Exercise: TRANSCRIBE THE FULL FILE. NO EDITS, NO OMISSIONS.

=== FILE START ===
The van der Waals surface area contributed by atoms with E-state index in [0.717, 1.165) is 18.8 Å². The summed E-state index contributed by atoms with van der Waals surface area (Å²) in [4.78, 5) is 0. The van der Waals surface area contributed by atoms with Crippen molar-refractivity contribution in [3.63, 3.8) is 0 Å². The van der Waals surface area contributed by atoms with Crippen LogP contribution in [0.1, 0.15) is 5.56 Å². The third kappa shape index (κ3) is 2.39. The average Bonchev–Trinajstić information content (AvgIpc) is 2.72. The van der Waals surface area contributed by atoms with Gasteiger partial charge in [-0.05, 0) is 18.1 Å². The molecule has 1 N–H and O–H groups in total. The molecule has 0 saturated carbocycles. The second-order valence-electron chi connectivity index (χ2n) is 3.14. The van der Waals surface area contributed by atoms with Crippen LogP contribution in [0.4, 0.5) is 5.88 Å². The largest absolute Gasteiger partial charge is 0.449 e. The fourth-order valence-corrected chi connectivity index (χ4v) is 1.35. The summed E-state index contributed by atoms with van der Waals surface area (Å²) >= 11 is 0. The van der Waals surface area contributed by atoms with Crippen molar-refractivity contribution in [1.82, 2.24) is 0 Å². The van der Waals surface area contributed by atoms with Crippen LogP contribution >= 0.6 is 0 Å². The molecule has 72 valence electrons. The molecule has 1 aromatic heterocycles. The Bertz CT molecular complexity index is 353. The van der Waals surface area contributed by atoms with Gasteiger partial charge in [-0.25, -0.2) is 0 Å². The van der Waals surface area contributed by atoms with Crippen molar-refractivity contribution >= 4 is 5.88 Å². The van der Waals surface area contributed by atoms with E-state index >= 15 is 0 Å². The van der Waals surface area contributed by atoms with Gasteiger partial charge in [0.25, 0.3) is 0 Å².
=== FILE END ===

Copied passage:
The van der Waals surface area contributed by atoms with E-state index in [0.717, 1.165) is 18.8 Å². The summed E-state index contributed by atoms with van der Waals surface area (Å²) in [4.78, 5) is 0. The van der Waals surface area contributed by atoms with Crippen molar-refractivity contribution in [3.63, 3.8) is 0 Å². The van der Waals surface area contributed by atoms with Crippen LogP contribution in [0.1, 0.15) is 5.56 Å². The third kappa shape index (κ3) is 2.39. The average Bonchev–Trinajstić information content (AvgIpc) is 2.72. The van der Waals surface area contributed by atoms with Gasteiger partial charge in [-0.05, 0) is 18.1 Å². The molecule has 1 N–H and O–H groups in total. The molecule has 0 saturated carbocycles. The second-order valence-electron chi connectivity index (χ2n) is 3.14. The van der Waals surface area contributed by atoms with Crippen LogP contribution in [0.4, 0.5) is 5.88 Å². The largest absolute Gasteiger partial charge is 0.449 e. The fourth-order valence-corrected chi connectivity index (χ4v) is 1.35. The summed E-state index contributed by atoms with van der Waals surface area (Å²) >= 11 is 0. The van der Waals surface area contributed by atoms with Crippen molar-refractivity contribution in [1.82, 2.24) is 0 Å². The van der Waals surface area contributed by atoms with Crippen LogP contribution >= 0.6 is 0 Å². The molecule has 72 valence electrons. The molecule has 1 aromatic heterocycles. The Bertz CT molecular complexity index is 353. The van der Waals surface area contributed by atoms with Gasteiger partial charge in [-0.25, -0.2) is 0 Å². The van der Waals surface area contributed by atoms with Crippen molar-refractivity contribution >= 4 is 5.88 Å². The van der Waals surface area contributed by atoms with E-state index >= 15 is 0 Å². The van der Waals surface area contributed by atoms with Gasteiger partial charge in [0.25, 0.3) is 0 Å².